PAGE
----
Gary Toebben retired at the end of June, wrapping up 12 years as chief executive of the Los Angeles Area Chamber of Commerce. He steered the L.A. chamber through a steep membership decline during the Great Recession, eventually rebuilding its roster. He also oversaw the launch of the Bixel Exchange to support local tech entrepreneurs, and the establishment of a center for global trade and foreign investment.

Toebben, 70, was raised on a farm in Nebraska and served as chief executive for several chambers of commerce in the Midwest before taking the L.A. chamber post in 2006.

The Business Journal talked with Toebben to get his take on Los Angeles and the many challenges the region faces. Edited excerpts of the conversation follow:

Question: At what point during your tenure did you see Los Angeles as a global city?

Answer: Three points really. Look at the commitments that the voters made to Measure R in 2008 and Measure M in 2016 –these were major statements that the public wanted to embrace additional mass transportation. Every major global city in the world has a major mass transportation system, and each of those efforts was a sign that Angelenos were beginning to look at themselves differently, that Los Angeles was more than a single-passenger vehicle city.

Another key turning point was the commitment by Korean Air in 2010, during the depth of the recession, when (Korean Air) Chairman Cho Yang-Ho made the commitment to then-Gov. Arnold Schwarzenegger to invest in Los Angeles with the Wilshire Grand project. That was the first of many large-scale international investments here. You know, sometimes your attitude about yourself changes when the attitude of others about you change.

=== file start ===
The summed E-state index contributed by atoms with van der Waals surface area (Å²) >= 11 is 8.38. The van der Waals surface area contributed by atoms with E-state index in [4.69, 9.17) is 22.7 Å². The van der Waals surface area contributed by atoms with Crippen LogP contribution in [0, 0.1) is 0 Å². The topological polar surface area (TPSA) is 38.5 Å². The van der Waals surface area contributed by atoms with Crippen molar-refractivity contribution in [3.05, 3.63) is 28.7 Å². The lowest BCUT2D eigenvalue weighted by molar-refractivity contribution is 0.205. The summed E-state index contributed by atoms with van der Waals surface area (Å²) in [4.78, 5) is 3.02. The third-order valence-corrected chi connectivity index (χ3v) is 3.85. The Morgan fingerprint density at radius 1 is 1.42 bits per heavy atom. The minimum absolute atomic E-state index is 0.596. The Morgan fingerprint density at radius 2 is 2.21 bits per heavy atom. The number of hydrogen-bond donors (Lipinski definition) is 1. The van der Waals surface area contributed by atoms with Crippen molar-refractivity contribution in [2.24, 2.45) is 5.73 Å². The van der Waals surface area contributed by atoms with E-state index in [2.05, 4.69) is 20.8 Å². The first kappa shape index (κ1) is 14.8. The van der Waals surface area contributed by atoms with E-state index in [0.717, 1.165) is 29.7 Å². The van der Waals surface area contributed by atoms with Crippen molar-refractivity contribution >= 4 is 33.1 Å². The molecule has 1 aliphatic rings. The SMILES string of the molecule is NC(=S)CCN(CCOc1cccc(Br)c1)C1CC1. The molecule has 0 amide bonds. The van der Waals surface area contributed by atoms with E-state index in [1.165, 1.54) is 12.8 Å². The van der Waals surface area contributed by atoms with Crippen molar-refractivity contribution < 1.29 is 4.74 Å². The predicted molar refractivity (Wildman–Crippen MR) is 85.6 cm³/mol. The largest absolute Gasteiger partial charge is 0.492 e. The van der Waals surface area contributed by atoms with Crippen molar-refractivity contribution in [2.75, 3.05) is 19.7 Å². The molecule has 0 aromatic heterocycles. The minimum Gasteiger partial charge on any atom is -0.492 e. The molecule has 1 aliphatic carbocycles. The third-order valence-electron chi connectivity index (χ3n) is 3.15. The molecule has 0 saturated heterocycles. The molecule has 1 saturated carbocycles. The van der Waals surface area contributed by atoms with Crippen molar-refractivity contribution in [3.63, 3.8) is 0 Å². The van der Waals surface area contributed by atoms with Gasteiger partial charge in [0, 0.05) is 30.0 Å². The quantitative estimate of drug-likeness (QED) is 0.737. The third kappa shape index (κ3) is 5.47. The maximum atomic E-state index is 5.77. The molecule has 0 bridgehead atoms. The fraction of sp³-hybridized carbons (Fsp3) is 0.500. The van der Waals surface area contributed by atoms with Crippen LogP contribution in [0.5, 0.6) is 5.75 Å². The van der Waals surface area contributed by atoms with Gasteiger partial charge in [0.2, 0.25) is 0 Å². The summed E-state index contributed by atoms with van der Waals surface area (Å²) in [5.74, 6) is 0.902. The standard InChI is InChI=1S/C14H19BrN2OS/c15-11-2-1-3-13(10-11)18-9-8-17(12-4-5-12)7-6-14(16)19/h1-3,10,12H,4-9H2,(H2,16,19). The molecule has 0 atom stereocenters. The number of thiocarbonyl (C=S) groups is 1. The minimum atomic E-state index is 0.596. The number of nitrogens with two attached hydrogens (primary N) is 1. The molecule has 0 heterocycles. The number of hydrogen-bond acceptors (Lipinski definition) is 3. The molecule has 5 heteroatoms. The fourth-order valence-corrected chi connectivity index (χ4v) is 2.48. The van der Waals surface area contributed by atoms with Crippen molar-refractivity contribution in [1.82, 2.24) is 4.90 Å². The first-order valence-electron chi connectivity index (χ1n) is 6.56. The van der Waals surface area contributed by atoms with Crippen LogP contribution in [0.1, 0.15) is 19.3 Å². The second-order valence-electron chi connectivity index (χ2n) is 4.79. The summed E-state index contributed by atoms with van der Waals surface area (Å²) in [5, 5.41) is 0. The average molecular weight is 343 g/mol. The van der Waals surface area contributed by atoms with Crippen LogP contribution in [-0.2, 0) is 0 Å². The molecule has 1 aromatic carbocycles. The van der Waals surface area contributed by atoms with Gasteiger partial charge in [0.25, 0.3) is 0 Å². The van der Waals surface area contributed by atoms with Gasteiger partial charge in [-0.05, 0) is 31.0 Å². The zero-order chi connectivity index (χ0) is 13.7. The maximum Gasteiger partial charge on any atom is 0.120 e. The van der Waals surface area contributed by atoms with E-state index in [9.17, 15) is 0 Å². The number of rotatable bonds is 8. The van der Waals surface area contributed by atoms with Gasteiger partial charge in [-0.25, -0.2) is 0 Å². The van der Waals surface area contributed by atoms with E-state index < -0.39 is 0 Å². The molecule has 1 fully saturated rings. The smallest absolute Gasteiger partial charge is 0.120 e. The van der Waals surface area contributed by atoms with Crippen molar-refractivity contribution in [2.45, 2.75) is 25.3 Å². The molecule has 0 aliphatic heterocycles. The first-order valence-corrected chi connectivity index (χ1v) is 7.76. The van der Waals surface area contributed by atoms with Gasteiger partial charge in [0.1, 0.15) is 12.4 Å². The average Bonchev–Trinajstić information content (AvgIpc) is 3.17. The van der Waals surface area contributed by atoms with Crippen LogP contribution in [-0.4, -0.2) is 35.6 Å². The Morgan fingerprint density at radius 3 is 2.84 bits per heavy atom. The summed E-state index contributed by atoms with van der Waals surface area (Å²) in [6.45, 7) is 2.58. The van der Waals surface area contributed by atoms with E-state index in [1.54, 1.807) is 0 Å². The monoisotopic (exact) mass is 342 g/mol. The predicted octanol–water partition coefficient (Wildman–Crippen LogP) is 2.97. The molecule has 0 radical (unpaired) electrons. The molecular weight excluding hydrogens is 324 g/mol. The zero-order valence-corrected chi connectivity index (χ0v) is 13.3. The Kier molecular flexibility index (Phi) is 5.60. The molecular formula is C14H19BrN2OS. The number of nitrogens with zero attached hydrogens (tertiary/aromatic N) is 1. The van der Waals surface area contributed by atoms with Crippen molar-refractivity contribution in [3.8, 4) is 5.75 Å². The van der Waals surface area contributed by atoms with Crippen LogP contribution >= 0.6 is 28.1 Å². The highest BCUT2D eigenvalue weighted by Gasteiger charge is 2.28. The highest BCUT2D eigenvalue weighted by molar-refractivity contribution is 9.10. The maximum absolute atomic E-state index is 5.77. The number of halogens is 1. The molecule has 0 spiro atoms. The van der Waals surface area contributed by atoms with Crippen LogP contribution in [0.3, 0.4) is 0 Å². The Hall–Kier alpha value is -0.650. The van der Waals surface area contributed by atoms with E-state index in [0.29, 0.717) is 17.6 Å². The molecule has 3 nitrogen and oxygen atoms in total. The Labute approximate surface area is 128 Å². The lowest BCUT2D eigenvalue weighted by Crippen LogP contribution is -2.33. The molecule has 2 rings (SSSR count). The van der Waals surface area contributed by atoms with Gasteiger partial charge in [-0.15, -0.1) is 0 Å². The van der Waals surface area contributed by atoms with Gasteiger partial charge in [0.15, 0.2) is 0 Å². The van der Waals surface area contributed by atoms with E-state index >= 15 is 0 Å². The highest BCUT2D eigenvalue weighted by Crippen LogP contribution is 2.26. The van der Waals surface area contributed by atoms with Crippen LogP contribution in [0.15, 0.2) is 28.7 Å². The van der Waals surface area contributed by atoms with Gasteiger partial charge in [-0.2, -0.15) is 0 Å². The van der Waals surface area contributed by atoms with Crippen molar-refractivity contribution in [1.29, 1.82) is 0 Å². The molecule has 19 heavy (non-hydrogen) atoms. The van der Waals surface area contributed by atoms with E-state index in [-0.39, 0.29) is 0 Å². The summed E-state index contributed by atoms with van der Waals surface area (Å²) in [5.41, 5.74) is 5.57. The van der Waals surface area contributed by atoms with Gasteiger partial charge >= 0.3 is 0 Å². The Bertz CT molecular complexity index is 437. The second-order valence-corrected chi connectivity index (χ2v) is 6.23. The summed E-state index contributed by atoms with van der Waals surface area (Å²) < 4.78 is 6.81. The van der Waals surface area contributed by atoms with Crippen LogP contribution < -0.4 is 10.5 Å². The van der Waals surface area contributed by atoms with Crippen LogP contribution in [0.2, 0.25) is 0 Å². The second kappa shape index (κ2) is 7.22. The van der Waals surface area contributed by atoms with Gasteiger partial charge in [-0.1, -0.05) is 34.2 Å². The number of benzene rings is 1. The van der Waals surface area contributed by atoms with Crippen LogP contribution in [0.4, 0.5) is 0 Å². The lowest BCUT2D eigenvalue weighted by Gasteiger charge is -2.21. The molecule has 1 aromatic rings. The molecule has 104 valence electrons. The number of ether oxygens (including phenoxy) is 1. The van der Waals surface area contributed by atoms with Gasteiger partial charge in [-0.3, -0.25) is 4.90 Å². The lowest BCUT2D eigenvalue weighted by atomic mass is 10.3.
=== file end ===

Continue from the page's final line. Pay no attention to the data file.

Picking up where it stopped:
In what other ways has your perspective on Los Angeles changed since you first took over the post 12 years ago?

I’ve learned how the water systems that have put in place have been so significant and transformative, and I’ve also realized the tremendous assets of the ports of Los Angeles and Long Beach.

I’ve also recognized the need to create large and diverse coalitions – otherwise it’s nearly impossible to get things done.

You got a chance to get to know many businesses in Los Angeles up close during your tenure. Can you name a couple of those businesses, and what made them stand out in your memory?

One company that I’m so appreciative of is AECOM. It purchased so many smaller companies and did this while keeping L.A. as its headquarters location. So often we have been chagrined by headquarters moving somewhere else, so it’s quite remarkable that company has chosen to stay.

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